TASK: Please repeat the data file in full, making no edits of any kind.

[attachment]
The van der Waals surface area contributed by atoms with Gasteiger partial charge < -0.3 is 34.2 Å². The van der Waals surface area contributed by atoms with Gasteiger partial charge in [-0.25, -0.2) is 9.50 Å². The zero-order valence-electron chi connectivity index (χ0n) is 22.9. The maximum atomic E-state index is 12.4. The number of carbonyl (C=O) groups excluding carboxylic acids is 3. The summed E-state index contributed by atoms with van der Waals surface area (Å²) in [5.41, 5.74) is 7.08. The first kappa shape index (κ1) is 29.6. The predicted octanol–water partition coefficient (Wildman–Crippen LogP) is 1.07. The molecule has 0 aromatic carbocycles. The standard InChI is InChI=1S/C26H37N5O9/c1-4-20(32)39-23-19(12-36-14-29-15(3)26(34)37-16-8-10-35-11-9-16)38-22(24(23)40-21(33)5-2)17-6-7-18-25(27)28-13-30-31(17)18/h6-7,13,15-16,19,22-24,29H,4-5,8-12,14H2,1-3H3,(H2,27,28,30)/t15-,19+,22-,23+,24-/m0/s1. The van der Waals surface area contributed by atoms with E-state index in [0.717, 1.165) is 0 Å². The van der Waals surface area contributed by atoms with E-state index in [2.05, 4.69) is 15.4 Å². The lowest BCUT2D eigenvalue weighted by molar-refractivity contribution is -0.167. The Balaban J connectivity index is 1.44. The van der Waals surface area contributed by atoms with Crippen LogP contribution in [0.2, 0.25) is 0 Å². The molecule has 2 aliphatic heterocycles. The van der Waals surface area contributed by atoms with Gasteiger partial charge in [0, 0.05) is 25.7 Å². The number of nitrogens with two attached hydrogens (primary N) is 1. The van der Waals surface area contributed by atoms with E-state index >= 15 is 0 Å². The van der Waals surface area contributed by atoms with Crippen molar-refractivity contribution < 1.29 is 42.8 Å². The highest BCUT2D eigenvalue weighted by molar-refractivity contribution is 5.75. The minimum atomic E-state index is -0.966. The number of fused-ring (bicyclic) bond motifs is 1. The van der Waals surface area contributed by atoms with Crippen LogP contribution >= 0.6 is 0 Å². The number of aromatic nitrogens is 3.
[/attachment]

The van der Waals surface area contributed by atoms with Gasteiger partial charge < -0.3 is 34.2 Å². The van der Waals surface area contributed by atoms with Gasteiger partial charge in [-0.25, -0.2) is 9.50 Å². The zero-order valence-electron chi connectivity index (χ0n) is 22.9. The maximum atomic E-state index is 12.4. The number of carbonyl (C=O) groups excluding carboxylic acids is 3. The summed E-state index contributed by atoms with van der Waals surface area (Å²) in [5.41, 5.74) is 7.08. The first kappa shape index (κ1) is 29.6. The predicted octanol–water partition coefficient (Wildman–Crippen LogP) is 1.07. The molecule has 0 aromatic carbocycles. The standard InChI is InChI=1S/C26H37N5O9/c1-4-20(32)39-23-19(12-36-14-29-15(3)26(34)37-16-8-10-35-11-9-16)38-22(24(23)40-21(33)5-2)17-6-7-18-25(27)28-13-30-31(17)18/h6-7,13,15-16,19,22-24,29H,4-5,8-12,14H2,1-3H3,(H2,27,28,30)/t15-,19+,22-,23+,24-/m0/s1. The van der Waals surface area contributed by atoms with E-state index in [0.717, 1.165) is 0 Å². The van der Waals surface area contributed by atoms with E-state index in [2.05, 4.69) is 15.4 Å². The lowest BCUT2D eigenvalue weighted by molar-refractivity contribution is -0.167. The Balaban J connectivity index is 1.44. The van der Waals surface area contributed by atoms with Crippen LogP contribution in [0.2, 0.25) is 0 Å². The molecule has 2 aliphatic heterocycles. The van der Waals surface area contributed by atoms with Gasteiger partial charge in [0, 0.05) is 25.7 Å². The number of nitrogens with two attached hydrogens (primary N) is 1. The van der Waals surface area contributed by atoms with E-state index >= 15 is 0 Å². The van der Waals surface area contributed by atoms with Crippen molar-refractivity contribution < 1.29 is 42.8 Å². The highest BCUT2D eigenvalue weighted by molar-refractivity contribution is 5.75. The minimum atomic E-state index is -0.966. The number of fused-ring (bicyclic) bond motifs is 1. The van der Waals surface area contributed by atoms with Crippen LogP contribution >= 0.6 is 0 Å². The number of aromatic nitrogens is 3.